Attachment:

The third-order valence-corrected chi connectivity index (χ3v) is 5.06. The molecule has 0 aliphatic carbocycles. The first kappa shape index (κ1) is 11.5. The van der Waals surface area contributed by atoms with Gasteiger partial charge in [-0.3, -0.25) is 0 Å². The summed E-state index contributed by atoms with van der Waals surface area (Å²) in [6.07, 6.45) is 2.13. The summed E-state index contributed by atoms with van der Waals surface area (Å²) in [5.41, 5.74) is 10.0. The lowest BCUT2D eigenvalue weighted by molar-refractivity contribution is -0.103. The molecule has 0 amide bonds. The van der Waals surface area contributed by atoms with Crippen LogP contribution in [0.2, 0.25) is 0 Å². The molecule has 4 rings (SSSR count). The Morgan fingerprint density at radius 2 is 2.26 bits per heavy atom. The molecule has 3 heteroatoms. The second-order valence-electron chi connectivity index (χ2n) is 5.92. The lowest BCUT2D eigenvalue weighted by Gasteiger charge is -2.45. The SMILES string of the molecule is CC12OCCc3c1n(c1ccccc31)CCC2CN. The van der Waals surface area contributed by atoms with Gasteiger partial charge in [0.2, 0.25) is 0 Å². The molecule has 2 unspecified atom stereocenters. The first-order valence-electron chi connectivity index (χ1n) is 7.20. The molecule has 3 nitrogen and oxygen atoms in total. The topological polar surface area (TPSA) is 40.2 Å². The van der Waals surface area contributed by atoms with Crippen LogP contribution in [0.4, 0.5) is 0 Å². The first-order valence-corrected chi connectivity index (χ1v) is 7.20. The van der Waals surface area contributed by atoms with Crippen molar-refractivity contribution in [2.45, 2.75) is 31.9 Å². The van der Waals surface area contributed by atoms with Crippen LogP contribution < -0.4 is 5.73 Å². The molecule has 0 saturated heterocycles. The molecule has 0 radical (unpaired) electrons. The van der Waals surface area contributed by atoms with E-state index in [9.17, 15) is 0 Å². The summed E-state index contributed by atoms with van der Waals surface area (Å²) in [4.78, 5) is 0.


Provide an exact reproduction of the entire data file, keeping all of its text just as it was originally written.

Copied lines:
The third-order valence-corrected chi connectivity index (χ3v) is 5.06. The molecule has 0 aliphatic carbocycles. The first kappa shape index (κ1) is 11.5. The van der Waals surface area contributed by atoms with Gasteiger partial charge in [-0.3, -0.25) is 0 Å². The summed E-state index contributed by atoms with van der Waals surface area (Å²) in [6.07, 6.45) is 2.13. The summed E-state index contributed by atoms with van der Waals surface area (Å²) in [5.41, 5.74) is 10.0. The lowest BCUT2D eigenvalue weighted by molar-refractivity contribution is -0.103. The molecule has 0 amide bonds. The van der Waals surface area contributed by atoms with Crippen LogP contribution in [0.2, 0.25) is 0 Å². The molecule has 4 rings (SSSR count). The Morgan fingerprint density at radius 2 is 2.26 bits per heavy atom. The molecule has 3 heteroatoms. The second-order valence-electron chi connectivity index (χ2n) is 5.92. The lowest BCUT2D eigenvalue weighted by Gasteiger charge is -2.45. The SMILES string of the molecule is CC12OCCc3c1n(c1ccccc31)CCC2CN. The van der Waals surface area contributed by atoms with Gasteiger partial charge in [0.2, 0.25) is 0 Å². The molecule has 2 unspecified atom stereocenters. The first-order valence-electron chi connectivity index (χ1n) is 7.20. The molecule has 3 nitrogen and oxygen atoms in total. The topological polar surface area (TPSA) is 40.2 Å². The van der Waals surface area contributed by atoms with Crippen LogP contribution in [0.4, 0.5) is 0 Å². The first-order valence-corrected chi connectivity index (χ1v) is 7.20. The van der Waals surface area contributed by atoms with Crippen molar-refractivity contribution in [2.45, 2.75) is 31.9 Å². The van der Waals surface area contributed by atoms with Crippen LogP contribution < -0.4 is 5.73 Å². The molecule has 0 saturated heterocycles. The molecule has 0 radical (unpaired) electrons. The van der Waals surface area contributed by atoms with E-state index in [9.17, 15) is 0 Å². The summed E-state index contributed by atoms with van der Waals surface area (Å²) in [4.78, 5) is 0.